Since I have stopped and literally taken a turn in my thinking from finishing (which no doubt I will do, but will probably not start any new projects this year) to resting, which will be hard but needed to maintain my health and wellbeing, I think it is a wise study of what is needed in my life and perhaps yours.

The idea of rest at first doesn’t seem hard to do, until you have to stay up late and finish a project or clean the house or stay up with a sick child or be with a friend in the Emergency Room. Then our noble idea of rest comes to an abrupt end, and we’re sliding back to exhaustion again.

I can recite to you study after study after study that will tell you in scientific terms and health terms and physical terms that your body, mind, soul and spirit need rest, but until you commit to doing something about it, I’m not going to make inroads to changing your thinking. I simply trust that you would consider my offer to take a 3, 6, 9 or 12 month sabbatical for you, whatever that means, to help you rest.

One of the reasons that the idea of rest is weighing on me is that in the last year I have seen the most unsettling things in the world that have no doubt scarred the minds and souls of most of us.

Can you remember a time in your life when you saw on TV the beheading of innocent people, the destruction of ancient and famous places, the unsettling of home and nations due to war, famine, disease, starvation, lack of water… and I could go and on.

There is no way that our mind’s eye can see and absorb this damage without some equal response of the body. They say that everything has an equal response.

And since this past year has shown all of us the unspeakable dreadfulness of wars, displacement and pain, I have to stop and wonder just how much we can take without it affecting us in a negative way. We’re seeing the idea of fear scrolling to the top of every list that groups are putting out. If you remember my show from a few weeks ago, walking alone at night is the new #1 fear in America. That is shocking, that we can’t be free to walk alone without someone purposely choosing to cause innocent strangers harm. I could go and on, but you know the numbers and statistics and you hear the bad news 24/7 from every talking head using shocking language and pictures to instill fear and unrest, unsettlement and unease in all of us. It’s taking its toll and you see that in the acting out of so many people. Think about it. Have you ever seen or heard such anger and fury and rage from random people who you know personally or on Facebook or in the news? Friends, our world has changed and I’m not sure it is for the better, so you need to take care of yourself and your family in these unsettling times. Trust me, kids feel it even when they can’t explain it—it’s a pressure that weighs heavy on them.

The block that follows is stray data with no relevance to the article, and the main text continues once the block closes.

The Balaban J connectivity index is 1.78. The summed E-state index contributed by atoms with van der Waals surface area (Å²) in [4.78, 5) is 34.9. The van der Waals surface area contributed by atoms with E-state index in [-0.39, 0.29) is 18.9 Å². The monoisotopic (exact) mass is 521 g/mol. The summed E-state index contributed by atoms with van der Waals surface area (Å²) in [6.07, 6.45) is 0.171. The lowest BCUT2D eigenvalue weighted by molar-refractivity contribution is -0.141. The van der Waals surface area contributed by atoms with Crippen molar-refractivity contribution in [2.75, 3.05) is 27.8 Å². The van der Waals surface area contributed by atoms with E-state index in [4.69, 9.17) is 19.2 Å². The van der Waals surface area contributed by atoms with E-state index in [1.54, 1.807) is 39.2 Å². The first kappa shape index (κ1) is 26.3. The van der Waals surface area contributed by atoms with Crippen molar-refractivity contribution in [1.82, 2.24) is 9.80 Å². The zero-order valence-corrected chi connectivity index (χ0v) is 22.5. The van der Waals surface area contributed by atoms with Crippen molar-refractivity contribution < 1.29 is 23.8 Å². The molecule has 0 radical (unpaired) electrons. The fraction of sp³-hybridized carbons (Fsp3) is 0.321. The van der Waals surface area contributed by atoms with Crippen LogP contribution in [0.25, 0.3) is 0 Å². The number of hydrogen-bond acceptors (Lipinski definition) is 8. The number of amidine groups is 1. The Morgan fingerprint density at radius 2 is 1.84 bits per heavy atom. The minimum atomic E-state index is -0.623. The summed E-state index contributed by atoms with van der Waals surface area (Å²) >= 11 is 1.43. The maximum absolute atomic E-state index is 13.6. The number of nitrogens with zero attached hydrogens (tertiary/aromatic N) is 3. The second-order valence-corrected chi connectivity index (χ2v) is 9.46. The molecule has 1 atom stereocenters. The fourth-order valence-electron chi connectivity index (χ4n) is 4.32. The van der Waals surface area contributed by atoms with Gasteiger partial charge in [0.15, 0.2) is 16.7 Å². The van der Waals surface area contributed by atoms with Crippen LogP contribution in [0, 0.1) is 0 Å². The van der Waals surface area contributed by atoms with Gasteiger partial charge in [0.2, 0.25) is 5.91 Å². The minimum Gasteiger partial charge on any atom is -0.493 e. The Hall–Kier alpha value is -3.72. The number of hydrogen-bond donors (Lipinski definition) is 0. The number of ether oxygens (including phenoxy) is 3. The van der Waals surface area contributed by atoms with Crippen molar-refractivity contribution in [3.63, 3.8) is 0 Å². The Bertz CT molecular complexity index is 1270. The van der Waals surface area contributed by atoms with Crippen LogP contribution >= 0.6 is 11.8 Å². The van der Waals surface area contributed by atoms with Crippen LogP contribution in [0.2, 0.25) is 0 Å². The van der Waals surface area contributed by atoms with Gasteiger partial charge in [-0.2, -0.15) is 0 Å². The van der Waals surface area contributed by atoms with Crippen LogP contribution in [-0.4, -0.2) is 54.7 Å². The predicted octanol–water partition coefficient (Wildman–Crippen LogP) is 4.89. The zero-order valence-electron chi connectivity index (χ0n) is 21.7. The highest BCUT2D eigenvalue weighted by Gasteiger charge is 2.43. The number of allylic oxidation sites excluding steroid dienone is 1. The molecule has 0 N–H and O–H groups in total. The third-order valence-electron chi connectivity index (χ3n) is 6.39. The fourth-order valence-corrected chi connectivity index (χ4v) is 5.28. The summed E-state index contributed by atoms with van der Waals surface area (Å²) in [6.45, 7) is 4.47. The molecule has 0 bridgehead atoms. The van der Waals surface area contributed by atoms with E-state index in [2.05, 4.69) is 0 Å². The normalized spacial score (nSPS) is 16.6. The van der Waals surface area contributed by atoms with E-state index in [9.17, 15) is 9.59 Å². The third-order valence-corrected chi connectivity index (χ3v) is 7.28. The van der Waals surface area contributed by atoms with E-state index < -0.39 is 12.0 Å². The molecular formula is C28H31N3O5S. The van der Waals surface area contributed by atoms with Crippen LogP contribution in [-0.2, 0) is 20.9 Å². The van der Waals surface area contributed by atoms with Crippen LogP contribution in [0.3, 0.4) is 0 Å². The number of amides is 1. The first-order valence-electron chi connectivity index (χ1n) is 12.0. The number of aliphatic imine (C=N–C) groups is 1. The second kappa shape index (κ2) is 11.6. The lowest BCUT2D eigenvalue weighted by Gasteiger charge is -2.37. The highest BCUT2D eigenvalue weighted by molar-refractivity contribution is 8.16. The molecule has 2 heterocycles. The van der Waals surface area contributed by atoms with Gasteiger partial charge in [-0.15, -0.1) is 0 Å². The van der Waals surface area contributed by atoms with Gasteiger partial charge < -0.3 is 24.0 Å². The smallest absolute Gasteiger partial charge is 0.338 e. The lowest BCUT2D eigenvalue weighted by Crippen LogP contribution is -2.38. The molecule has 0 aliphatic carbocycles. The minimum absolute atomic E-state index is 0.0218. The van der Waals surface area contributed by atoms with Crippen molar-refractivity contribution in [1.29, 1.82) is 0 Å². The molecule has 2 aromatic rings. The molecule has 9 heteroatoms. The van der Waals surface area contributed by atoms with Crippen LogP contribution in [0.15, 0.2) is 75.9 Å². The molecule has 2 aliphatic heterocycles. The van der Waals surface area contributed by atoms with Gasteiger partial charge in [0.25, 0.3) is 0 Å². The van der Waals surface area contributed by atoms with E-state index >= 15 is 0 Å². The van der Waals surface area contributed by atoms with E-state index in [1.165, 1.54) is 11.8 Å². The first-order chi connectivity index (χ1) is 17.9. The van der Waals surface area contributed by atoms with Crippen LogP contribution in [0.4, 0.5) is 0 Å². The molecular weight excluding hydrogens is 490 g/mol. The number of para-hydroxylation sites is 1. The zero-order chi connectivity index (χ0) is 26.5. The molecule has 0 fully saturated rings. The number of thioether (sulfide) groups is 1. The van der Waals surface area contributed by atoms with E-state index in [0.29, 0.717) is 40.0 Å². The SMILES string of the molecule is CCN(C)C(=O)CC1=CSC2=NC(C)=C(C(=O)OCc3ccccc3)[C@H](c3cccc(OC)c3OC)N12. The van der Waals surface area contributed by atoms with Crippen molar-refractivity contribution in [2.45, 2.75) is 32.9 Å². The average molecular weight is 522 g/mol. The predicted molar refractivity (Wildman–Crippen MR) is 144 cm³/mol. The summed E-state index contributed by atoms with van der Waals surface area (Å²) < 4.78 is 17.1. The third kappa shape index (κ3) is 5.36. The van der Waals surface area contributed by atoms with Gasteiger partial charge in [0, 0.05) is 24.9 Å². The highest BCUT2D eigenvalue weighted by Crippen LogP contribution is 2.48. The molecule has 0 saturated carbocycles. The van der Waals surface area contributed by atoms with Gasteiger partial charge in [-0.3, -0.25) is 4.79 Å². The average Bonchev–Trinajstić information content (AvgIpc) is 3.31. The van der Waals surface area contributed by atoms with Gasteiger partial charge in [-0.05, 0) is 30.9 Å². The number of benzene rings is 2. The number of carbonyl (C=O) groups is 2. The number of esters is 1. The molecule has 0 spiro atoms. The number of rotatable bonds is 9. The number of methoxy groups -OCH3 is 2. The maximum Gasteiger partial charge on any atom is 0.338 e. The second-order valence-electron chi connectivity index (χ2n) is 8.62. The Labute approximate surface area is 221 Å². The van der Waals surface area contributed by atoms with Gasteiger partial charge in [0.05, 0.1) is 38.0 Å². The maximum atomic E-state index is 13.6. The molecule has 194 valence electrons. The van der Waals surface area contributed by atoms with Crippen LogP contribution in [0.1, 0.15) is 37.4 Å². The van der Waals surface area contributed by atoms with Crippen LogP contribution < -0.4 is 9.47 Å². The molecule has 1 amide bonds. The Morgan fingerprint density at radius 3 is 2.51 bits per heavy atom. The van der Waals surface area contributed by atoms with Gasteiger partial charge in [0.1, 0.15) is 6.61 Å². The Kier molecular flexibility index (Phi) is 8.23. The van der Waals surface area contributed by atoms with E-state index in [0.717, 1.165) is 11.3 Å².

So how do we change the channel, so to speak, without putting our head in the sand and refusing to see the world for what it is? Well, one thing is that you can limit your TV watching and bad news listening and restrict the violent apps on your kids’ iPad or computer gaming systems.

  • Do you know the number of murders seen on TV by the time an average child finishes elementary school? 8,000
  • The number of violent acts seen on TV by age 18? 200,000
  • Also, 79% of Americans believe TV violence helps precipitate real life mayhem.

(Source Dr. Norman Herr, Professor of Science Education at CA State University at Northridge)

Knowing that all this is pulsating through the atmosphere, what can you do to protect yourself and your family? You can create an atmosphere of rest and quiet, peace and calm. That is the best way to combat the outside noise and settle your heart and mind.

Resting will not come easy—it is a real life change, and it is hard to do—but the year is 2015 and that number is calling you to think about taking charge of yourself, your life and your rest.

You know, we all joke that we have to come home from vacation to rest. Makes you wonder if it was a vacation or just another day at another office, working to get it all in, in case we miss something.

This year I’m going to be about resting when appropriate—sitting quietly doing nothing—letting my heart rate slow down, and my evenings come early and my morning come late.

I have no intention of running myself into the ground and then the grave. I’ll go one day, but I’ll mark the year 2015 as the year I took it slower and can still remember all the fun I had being healthy, wealthy and a little wiser. May this year be the time you set boundaries for the rest for your life.

Deb Sofield

Deb Sofield is a Keynote Speaker, Author of the book, Speak without Fear – Rock Star Presentation Skills to get People to Hear What You Say and Encouragement For Your Life ~ Tough Love Memos to Help You Fight Your Battles and Change the World, Radio Talk Show Host in the Salem Network, Podcaster and President of her own Executive Speech Coaching Co., which trains women and men for success in speaking, crisis communications, presentation skills, media and message development in the U.S. and abroad.